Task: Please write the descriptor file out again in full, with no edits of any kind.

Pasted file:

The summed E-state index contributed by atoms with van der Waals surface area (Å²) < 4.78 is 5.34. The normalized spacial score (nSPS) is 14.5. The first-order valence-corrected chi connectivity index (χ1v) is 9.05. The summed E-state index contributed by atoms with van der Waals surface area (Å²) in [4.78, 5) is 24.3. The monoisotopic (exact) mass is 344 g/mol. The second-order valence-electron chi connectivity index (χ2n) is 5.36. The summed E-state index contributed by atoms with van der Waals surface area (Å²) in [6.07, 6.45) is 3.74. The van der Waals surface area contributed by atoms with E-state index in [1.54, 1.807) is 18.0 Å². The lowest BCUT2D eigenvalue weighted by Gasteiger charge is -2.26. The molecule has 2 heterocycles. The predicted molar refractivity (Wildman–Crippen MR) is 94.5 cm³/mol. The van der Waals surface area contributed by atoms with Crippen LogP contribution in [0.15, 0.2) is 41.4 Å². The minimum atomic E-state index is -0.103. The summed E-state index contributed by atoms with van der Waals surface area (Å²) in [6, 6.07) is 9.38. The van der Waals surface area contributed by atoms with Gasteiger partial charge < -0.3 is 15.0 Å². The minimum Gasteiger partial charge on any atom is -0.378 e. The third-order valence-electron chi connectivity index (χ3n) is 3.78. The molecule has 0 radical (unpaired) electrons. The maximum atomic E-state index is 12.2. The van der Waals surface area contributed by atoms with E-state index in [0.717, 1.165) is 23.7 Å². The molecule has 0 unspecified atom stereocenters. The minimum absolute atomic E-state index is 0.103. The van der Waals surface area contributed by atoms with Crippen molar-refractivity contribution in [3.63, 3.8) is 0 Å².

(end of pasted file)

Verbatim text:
The summed E-state index contributed by atoms with van der Waals surface area (Å²) < 4.78 is 5.34. The normalized spacial score (nSPS) is 14.5. The first-order valence-corrected chi connectivity index (χ1v) is 9.05. The summed E-state index contributed by atoms with van der Waals surface area (Å²) in [4.78, 5) is 24.3. The monoisotopic (exact) mass is 344 g/mol. The second-order valence-electron chi connectivity index (χ2n) is 5.36. The summed E-state index contributed by atoms with van der Waals surface area (Å²) in [6.07, 6.45) is 3.74. The van der Waals surface area contributed by atoms with E-state index in [1.54, 1.807) is 18.0 Å². The lowest BCUT2D eigenvalue weighted by Gasteiger charge is -2.26. The molecule has 2 heterocycles. The predicted molar refractivity (Wildman–Crippen MR) is 94.5 cm³/mol. The van der Waals surface area contributed by atoms with Crippen LogP contribution in [0.15, 0.2) is 41.4 Å². The minimum atomic E-state index is -0.103. The summed E-state index contributed by atoms with van der Waals surface area (Å²) in [6, 6.07) is 9.38. The van der Waals surface area contributed by atoms with Gasteiger partial charge < -0.3 is 15.0 Å². The minimum Gasteiger partial charge on any atom is -0.378 e. The third-order valence-electron chi connectivity index (χ3n) is 3.78. The molecule has 0 radical (unpaired) electrons. The maximum atomic E-state index is 12.2. The van der Waals surface area contributed by atoms with E-state index in [0.717, 1.165) is 23.7 Å². The molecule has 0 unspecified atom stereocenters. The minimum absolute atomic E-state index is 0.103. The van der Waals surface area contributed by atoms with Crippen molar-refractivity contribution in [3.63, 3.8) is 0 Å².